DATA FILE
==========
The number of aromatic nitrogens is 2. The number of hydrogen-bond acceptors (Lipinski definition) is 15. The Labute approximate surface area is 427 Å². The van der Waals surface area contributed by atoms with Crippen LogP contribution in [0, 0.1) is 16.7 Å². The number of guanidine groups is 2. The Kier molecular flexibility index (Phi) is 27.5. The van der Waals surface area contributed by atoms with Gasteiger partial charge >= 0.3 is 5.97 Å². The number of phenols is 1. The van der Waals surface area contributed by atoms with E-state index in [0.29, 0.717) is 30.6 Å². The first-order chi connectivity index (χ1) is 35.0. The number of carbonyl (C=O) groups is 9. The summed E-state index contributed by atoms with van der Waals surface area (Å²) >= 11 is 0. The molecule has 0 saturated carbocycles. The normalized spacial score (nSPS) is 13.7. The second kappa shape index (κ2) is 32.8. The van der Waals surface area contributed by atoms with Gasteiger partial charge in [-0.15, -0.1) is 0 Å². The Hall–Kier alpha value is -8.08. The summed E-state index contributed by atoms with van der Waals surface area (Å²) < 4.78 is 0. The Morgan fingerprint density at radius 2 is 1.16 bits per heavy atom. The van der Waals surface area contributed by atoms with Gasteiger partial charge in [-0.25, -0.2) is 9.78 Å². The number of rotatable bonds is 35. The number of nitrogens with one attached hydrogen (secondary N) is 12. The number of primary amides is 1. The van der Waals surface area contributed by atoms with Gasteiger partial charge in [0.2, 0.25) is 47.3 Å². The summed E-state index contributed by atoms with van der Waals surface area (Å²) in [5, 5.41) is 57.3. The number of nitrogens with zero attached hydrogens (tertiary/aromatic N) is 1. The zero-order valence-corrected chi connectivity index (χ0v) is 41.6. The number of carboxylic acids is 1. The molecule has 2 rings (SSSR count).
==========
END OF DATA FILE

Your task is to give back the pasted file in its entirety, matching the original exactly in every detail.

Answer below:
The number of aromatic nitrogens is 2. The number of hydrogen-bond acceptors (Lipinski definition) is 15. The Labute approximate surface area is 427 Å². The van der Waals surface area contributed by atoms with Crippen LogP contribution in [0, 0.1) is 16.7 Å². The number of guanidine groups is 2. The Kier molecular flexibility index (Phi) is 27.5. The van der Waals surface area contributed by atoms with Gasteiger partial charge >= 0.3 is 5.97 Å². The number of phenols is 1. The van der Waals surface area contributed by atoms with E-state index in [0.29, 0.717) is 30.6 Å². The first-order chi connectivity index (χ1) is 35.0. The number of carbonyl (C=O) groups is 9. The summed E-state index contributed by atoms with van der Waals surface area (Å²) >= 11 is 0. The molecule has 0 saturated carbocycles. The normalized spacial score (nSPS) is 13.7. The second kappa shape index (κ2) is 32.8. The van der Waals surface area contributed by atoms with Gasteiger partial charge in [-0.15, -0.1) is 0 Å². The Hall–Kier alpha value is -8.08. The summed E-state index contributed by atoms with van der Waals surface area (Å²) < 4.78 is 0. The Morgan fingerprint density at radius 2 is 1.16 bits per heavy atom. The van der Waals surface area contributed by atoms with Gasteiger partial charge in [-0.25, -0.2) is 9.78 Å². The number of rotatable bonds is 35. The number of nitrogens with one attached hydrogen (secondary N) is 12. The number of primary amides is 1. The van der Waals surface area contributed by atoms with Gasteiger partial charge in [0.2, 0.25) is 47.3 Å². The summed E-state index contributed by atoms with van der Waals surface area (Å²) in [5, 5.41) is 57.3. The number of nitrogens with zero attached hydrogens (tertiary/aromatic N) is 1. The zero-order valence-corrected chi connectivity index (χ0v) is 41.6. The number of carboxylic acids is 1. The molecule has 2 rings (SSSR count).